What is the Pupil Premium Grant?
The Department for Education provides additional funding to schools for pupils who are eligible for Free School Meals; pupils who are cared for and pupils with parents in the Armed Forces.
- The Pupil Premium Grant was increased in April 2020 from £1,320 to £1,345 for each pupil eligible for free school meals or who has claimed free school meals in the last 6 years.
- Pupil Premium Plus funding for pupils who are ‘cared for’ or were ‘previously cared for’ was increased in April 2020 from £2,300 to £2,345.
- The new service premium rate was increased in April 2020 from £300 to £310.
The funding is intended to ‘diminish the difference’ between the attainment of pupils in receipt of the Pupil Premium funding and those who are not.
The DfE recommends that the Pupil Premium Plus funding is used to address pupils’ social and emotional needs as well as raising their attainment.
Mrs Shelley Smith is our Pupil Premium Champion and Mrs Tess Phillips is the governor with responsibility for monitoring the use of the Pupil Premium Grant.
If you think your child might be eligible for free school meals, please contact the school office for further information.
How much Pupil Premium funding is allocated for 2021/2022?
Bollington St John’s Primary School will receive a Pupil Premium Grant of £18,485. This includes pupils who are cared for or are eligible for free school meals (FSM) either currently or previously (Ever 6) and were recorded on the October 2021 school census. This is expected to remain the same until the next census when the funding is expected to reduce.
What are the main barriers to educational achievement faced by eligible pupils at our schools?
- Emotional well-being, particularly lack of resilience and independence skills.
- Low academic baseline - many of our Pupil Premium pupils have identified additional needs or require some form of specific provision.
- Support from home and limited experiences of the wider curriculum and community.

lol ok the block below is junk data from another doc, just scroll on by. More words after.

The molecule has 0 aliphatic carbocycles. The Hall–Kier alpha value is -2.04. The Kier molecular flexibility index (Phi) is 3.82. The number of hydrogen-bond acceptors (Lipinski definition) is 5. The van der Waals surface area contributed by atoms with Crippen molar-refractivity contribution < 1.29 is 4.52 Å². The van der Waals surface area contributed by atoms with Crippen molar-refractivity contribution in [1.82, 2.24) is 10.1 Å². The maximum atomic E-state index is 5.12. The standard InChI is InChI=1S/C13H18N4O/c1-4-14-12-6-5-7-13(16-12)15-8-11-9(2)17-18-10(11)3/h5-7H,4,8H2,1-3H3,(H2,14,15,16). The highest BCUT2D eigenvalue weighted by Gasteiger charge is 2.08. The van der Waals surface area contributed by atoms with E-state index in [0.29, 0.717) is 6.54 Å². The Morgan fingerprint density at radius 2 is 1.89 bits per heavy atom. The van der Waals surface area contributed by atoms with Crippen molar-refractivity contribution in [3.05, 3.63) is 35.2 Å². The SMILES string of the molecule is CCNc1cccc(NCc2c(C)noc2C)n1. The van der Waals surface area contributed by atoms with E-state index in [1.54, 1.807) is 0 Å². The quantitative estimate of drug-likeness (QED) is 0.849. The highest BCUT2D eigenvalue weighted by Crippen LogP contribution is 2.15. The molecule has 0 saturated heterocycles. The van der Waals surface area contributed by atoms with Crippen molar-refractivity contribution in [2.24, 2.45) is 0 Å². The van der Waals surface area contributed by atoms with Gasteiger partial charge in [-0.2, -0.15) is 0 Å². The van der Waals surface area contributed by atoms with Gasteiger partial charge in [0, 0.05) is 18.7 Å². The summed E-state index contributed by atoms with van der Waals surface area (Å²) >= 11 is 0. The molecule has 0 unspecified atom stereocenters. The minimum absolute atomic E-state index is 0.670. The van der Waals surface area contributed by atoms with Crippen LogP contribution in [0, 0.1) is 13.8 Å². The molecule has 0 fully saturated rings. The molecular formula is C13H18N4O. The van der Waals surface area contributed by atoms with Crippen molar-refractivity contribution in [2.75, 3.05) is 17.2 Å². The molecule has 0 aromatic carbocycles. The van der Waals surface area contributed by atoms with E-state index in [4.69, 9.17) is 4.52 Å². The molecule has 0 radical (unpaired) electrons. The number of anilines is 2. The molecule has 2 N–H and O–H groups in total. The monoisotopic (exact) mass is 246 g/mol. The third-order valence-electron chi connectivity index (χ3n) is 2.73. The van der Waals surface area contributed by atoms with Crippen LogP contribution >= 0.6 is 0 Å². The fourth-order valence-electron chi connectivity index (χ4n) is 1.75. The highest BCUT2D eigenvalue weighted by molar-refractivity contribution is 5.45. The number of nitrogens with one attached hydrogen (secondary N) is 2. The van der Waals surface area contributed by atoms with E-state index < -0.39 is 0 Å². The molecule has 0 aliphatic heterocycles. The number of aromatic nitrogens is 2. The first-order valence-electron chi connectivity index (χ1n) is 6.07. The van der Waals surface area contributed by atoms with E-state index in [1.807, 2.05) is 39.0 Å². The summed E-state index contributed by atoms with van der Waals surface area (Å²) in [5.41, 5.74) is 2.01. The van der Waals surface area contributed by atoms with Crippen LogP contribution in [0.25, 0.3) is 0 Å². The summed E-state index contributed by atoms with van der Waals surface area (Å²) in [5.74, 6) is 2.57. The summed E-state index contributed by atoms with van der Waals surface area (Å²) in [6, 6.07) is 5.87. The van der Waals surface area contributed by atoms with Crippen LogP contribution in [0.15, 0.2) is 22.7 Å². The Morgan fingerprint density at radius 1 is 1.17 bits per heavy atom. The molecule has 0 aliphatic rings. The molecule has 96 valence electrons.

How the grant is used to address those barriers and the reasons for that approach
How we spend the funding is a whole school decision. We refer to the Educational Endowment Fund to select the best ways to improve pupils’ academic progress, emotional well-being and ensure inclusion in all the school has to offer.
- Pastoral care is a priority within our school. We were involved in the first phase of the ‘Emotionally Healthy Schools’ initiative to promote the mental well-being, resilience and confidence of our pupils.
- We have continued to work with Tytherington High School to develop Emotionally Healthy Ambassadors across the school
- Mrs Shelley Smith is our Designated Senior Lead for Mental Health (DSLMH) and coordinates the whole school approach to mental well-being.
- In September 2021 we are taking part in the roll out of myHappymind, an evidence based NHS backed initiative which has been promoted by the Cheshire East Local Authority, the aim of which is to positively impact the mental health of all children, staff and parents who are part of our school community. We hope this initiative will help all those in our school community to access a toolkit of skills and habits they can use to equip them if they face mental health challenges at any time in their future.
- Mindfulness, Yoga and relaxation sessions are built in during the day. Restorative group work and social skills groups support pupils with social communication difficulties.
- Since September 2020, we have a dedicated member of staff, Shelley Smith, who offers and provides emotional support where appropriate for those children who have emotional challenges which may or may not become a barrier to their learning. Meetings provide opportunities to reduce anxiety and develop confidence.
- We offer Forest Schools for all pupils including those in receipt of Pupil Premium funding.
- Funding also goes towards providing additional, skilled, adult support. This enables us to provide early intervention, either 1:1 or within a small group, to ‘diminish the gap’ between Pupil Premium pupils and their peers. Specific resources, specialist advice and staff training is also provided to enhance our provision, in order to meet our pupils’ needs.